Good morning! I hope everyone had an incredible long weekend (if you had one)! The Fourth of July weekend is always hard for us, because our dog, Scrappy, gets so scared. Does anyone else have dogs who are terrified of fireworks? I mean, they’re rightfully scared, they are explosives after all! As pretty as they are, they’re definitely not easy when you have a pet. I hope everyone’s pets didn’t have a terrible weekend. Tell me about your pets in the comments!!! Anyway, please enjoy my review of Last Night at the Telegraph Club by Malinda Lo!
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Title: Last Night at the Telegraph Club
Author: Malinda Lo
Publication date: date
Genre: YA Historical fiction, LGBTQ+
An incredibly well researched queer historical fiction set in 1950s San Francisco
At a glance: America in 1954 is not a safe place for two girls to fall in love, especially not in Chinatown. The Red-Scare threatens the people of Chinatown but Lily and Kath are willing to risk it all to see where their relationship will go.
- 📜 Historical Fiction
- 💞 Young Love
- 🎂 Coming of Age
- 🩺 Well Researched
Read this if… you love historical fiction, and you want to learn about Chinese American experience during the Red Scare, or if you love well researched novels in general
compelling, painful, emotional, sweet, validating, well researched, well-executed
Last night at the Telegraph Club was a harder read than I anticipated. I knew this wasn’t going to be a light and fluffy book, but I didn’t anticipate how much racism and prejudice would affect me while reading it. Malinda Lo did such a good job really placing the characters in this time period. You could tell just how well researched every little bit of this story was, it was definitely a beautiful novel!
Quick Summary: Lily Hu can’t remember when it started, but the question takes firm root within her when Kathleen Miller walks into her life and takes her to the lesbian bar the Telegraph Club. But in 1950’s America is not a safe place for two girls to fall in love. How much are Lily and Kath willing to risk to see where their love can take them?
I hesitate to say this was my favorite part about this book, because it literally made me nauseous, but it was just done so well. The way that the microaggressions and macroaggressions were thrown in literally made my stomach churn. It hit so close to home that it made me incredibly uncomfortable at times. Malinda Lo really nailed it. Microaggressions that come from well-intentioned people, but still end up being racist are the ones that hit me the most, and this book is full of them. And they are done so well. The fact that I had to take a break from this book because it was just hitting too hard is truly wild to me.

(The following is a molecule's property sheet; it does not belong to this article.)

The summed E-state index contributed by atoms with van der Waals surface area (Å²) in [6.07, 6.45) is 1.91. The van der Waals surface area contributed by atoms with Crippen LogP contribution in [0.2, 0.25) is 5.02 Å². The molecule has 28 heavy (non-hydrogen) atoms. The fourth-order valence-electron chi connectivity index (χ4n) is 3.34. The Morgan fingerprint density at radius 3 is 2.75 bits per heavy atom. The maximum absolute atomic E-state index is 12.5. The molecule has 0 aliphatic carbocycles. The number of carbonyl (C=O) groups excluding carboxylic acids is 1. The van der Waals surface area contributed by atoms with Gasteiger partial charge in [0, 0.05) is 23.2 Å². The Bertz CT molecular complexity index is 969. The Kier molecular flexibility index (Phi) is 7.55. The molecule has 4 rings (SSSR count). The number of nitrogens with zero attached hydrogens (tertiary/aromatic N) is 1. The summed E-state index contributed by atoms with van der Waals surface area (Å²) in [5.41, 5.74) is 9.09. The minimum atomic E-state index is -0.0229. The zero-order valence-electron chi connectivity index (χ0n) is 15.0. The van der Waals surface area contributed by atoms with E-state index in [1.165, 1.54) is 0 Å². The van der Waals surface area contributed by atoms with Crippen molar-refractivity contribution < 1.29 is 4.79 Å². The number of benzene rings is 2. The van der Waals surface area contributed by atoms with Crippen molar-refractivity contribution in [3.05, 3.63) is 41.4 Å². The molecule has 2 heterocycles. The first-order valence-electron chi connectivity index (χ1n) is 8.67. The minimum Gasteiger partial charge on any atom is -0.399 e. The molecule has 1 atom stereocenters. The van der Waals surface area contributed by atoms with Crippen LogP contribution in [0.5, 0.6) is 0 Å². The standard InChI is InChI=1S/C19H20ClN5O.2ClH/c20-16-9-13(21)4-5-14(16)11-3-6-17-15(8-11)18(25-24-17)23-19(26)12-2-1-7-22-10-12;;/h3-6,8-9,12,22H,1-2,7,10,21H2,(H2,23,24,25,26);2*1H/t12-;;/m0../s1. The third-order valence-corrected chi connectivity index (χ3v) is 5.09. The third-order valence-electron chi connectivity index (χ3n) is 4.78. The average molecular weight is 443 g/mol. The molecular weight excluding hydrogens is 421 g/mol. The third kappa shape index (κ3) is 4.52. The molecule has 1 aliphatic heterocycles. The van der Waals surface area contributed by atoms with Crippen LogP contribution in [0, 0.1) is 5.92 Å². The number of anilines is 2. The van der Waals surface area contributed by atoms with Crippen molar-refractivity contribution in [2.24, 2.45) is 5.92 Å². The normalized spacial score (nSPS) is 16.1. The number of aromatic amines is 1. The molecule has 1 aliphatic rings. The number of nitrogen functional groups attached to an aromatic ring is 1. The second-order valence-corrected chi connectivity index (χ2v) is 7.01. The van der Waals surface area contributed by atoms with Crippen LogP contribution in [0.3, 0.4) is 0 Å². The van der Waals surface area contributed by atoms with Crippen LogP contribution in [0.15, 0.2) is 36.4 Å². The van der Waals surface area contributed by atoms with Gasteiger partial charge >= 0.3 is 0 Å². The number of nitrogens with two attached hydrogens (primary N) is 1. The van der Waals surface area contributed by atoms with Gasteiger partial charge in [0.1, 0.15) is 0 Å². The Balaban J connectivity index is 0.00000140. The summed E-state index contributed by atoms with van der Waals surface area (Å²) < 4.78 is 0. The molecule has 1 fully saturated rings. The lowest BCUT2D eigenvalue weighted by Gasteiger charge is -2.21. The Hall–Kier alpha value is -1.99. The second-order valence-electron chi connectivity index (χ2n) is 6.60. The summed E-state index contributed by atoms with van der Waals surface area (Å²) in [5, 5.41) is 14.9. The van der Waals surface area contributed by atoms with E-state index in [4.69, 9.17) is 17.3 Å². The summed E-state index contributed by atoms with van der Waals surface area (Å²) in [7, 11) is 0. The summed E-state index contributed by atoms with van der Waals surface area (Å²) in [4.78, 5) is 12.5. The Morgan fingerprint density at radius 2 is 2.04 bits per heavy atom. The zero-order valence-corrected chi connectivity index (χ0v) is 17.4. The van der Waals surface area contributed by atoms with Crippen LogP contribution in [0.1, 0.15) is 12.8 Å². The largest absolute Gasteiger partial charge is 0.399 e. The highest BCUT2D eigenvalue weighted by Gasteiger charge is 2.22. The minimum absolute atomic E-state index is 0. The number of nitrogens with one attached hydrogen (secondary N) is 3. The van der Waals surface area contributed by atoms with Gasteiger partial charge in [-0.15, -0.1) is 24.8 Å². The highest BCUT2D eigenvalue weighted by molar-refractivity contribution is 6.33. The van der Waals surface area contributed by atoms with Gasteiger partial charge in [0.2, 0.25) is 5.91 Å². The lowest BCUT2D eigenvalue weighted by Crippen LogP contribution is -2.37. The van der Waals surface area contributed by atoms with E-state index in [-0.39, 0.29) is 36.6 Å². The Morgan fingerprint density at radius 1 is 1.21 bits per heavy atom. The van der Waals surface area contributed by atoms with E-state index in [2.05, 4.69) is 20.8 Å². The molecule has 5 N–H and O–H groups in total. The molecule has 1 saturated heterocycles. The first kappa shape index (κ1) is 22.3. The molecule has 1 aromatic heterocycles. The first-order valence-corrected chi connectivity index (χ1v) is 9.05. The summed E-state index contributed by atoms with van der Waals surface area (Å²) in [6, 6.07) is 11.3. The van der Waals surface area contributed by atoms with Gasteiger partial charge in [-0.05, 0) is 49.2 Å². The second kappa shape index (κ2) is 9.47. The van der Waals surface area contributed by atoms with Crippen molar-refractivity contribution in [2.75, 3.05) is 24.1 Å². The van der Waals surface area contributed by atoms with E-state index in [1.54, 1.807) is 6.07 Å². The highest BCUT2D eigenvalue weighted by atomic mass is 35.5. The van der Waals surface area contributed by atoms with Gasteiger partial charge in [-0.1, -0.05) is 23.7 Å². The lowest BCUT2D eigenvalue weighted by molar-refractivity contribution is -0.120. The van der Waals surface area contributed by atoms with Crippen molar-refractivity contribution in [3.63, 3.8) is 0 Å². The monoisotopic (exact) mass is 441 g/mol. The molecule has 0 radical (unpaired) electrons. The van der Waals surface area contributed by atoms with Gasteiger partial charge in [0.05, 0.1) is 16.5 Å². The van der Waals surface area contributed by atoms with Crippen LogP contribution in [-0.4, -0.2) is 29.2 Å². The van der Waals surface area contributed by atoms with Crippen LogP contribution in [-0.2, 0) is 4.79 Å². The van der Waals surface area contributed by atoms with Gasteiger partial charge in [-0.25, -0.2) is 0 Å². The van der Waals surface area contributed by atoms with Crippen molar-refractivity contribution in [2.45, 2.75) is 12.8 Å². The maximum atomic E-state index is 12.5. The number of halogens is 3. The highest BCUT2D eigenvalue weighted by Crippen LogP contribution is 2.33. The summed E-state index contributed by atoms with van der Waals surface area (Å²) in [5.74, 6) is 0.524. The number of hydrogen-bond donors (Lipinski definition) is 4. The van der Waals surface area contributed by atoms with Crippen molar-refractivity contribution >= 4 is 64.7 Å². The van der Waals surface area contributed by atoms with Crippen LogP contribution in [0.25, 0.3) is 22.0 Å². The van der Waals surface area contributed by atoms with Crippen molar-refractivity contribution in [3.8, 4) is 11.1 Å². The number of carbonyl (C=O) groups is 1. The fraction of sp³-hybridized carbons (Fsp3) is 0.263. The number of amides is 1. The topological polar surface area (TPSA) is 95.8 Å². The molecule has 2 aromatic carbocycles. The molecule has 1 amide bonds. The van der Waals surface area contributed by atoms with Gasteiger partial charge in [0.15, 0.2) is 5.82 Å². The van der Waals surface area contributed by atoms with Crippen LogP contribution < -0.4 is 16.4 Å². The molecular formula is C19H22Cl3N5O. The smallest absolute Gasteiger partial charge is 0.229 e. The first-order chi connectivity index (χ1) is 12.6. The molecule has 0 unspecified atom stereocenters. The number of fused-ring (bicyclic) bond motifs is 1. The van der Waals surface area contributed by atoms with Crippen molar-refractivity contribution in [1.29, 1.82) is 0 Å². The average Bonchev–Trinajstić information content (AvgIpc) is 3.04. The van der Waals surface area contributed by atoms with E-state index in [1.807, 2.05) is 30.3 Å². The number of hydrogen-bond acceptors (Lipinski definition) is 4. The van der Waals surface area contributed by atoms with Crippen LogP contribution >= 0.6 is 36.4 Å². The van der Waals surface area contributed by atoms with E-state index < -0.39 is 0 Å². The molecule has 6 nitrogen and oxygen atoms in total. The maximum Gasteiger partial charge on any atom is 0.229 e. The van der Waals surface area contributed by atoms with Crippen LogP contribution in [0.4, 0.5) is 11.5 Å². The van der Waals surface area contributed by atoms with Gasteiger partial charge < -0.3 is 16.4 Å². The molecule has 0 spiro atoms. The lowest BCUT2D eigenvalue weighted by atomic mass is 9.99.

I also absolutely loved how well researched it was for the time period it was set in. There are so many Asian American moments that America just seems to erase from our narrative, but this book doesn’t allow you to forget. It discusses the Red Scare and how that affected Chinese-Americans. It mentions the Japanese Internment camps that we often skim over in history. It talks about the Chinese Exclusion Act, something I personally never learned about in school at all. It really brings to the forefront so many important aspects of Asian American history but integrates them so well into the story of Lily and Kath. The entire time I was impressed. I had to take a break from this book because it was just so immersive of the time. So many of these terrifying things that the country has done that have affected Asian Americans so negatively were seamlessly integrated into the story. The more I think about it the more impressed I am!